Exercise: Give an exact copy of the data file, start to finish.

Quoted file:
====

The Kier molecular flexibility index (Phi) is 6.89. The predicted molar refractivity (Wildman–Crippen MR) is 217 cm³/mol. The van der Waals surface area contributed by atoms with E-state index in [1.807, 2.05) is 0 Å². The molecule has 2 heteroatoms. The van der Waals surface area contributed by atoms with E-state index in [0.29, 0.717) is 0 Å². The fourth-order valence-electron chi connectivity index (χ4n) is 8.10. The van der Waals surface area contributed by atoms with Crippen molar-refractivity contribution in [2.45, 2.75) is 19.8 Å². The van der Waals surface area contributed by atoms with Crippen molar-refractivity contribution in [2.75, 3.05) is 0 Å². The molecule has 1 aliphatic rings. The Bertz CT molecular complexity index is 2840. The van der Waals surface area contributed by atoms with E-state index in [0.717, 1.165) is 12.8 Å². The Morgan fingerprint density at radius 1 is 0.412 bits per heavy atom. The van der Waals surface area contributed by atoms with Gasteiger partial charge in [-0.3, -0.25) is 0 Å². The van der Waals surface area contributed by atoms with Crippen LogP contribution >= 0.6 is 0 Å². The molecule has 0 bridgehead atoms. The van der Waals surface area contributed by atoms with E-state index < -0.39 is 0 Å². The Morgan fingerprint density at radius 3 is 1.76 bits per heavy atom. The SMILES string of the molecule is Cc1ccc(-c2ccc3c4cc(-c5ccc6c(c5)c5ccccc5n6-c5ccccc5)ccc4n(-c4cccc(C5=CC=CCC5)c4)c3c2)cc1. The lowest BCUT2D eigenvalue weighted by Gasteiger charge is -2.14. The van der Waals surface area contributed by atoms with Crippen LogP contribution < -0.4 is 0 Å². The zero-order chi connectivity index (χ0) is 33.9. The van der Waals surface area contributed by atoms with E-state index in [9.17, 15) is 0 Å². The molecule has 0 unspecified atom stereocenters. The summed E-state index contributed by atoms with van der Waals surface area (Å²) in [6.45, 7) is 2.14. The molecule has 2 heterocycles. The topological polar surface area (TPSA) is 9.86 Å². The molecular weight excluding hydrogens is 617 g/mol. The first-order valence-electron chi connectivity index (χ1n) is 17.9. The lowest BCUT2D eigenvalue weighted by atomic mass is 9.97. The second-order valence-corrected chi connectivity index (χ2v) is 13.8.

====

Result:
The Kier molecular flexibility index (Phi) is 6.89. The predicted molar refractivity (Wildman–Crippen MR) is 217 cm³/mol. The van der Waals surface area contributed by atoms with E-state index in [1.807, 2.05) is 0 Å². The molecule has 2 heteroatoms. The van der Waals surface area contributed by atoms with E-state index in [0.29, 0.717) is 0 Å². The fourth-order valence-electron chi connectivity index (χ4n) is 8.10. The van der Waals surface area contributed by atoms with Crippen molar-refractivity contribution in [2.45, 2.75) is 19.8 Å². The van der Waals surface area contributed by atoms with Crippen molar-refractivity contribution in [2.75, 3.05) is 0 Å². The molecule has 1 aliphatic rings. The Bertz CT molecular complexity index is 2840. The van der Waals surface area contributed by atoms with E-state index in [0.717, 1.165) is 12.8 Å². The Morgan fingerprint density at radius 1 is 0.412 bits per heavy atom. The van der Waals surface area contributed by atoms with Gasteiger partial charge in [-0.3, -0.25) is 0 Å². The van der Waals surface area contributed by atoms with Crippen LogP contribution >= 0.6 is 0 Å². The molecule has 0 bridgehead atoms. The van der Waals surface area contributed by atoms with E-state index < -0.39 is 0 Å². The Morgan fingerprint density at radius 3 is 1.76 bits per heavy atom. The SMILES string of the molecule is Cc1ccc(-c2ccc3c4cc(-c5ccc6c(c5)c5ccccc5n6-c5ccccc5)ccc4n(-c4cccc(C5=CC=CCC5)c4)c3c2)cc1. The lowest BCUT2D eigenvalue weighted by Gasteiger charge is -2.14. The van der Waals surface area contributed by atoms with Crippen LogP contribution < -0.4 is 0 Å². The zero-order chi connectivity index (χ0) is 33.9. The van der Waals surface area contributed by atoms with E-state index in [9.17, 15) is 0 Å². The molecule has 0 unspecified atom stereocenters. The summed E-state index contributed by atoms with van der Waals surface area (Å²) in [6.45, 7) is 2.14. The molecule has 2 heterocycles. The topological polar surface area (TPSA) is 9.86 Å². The molecular weight excluding hydrogens is 617 g/mol. The first-order valence-electron chi connectivity index (χ1n) is 17.9. The lowest BCUT2D eigenvalue weighted by atomic mass is 9.97. The second-order valence-corrected chi connectivity index (χ2v) is 13.8.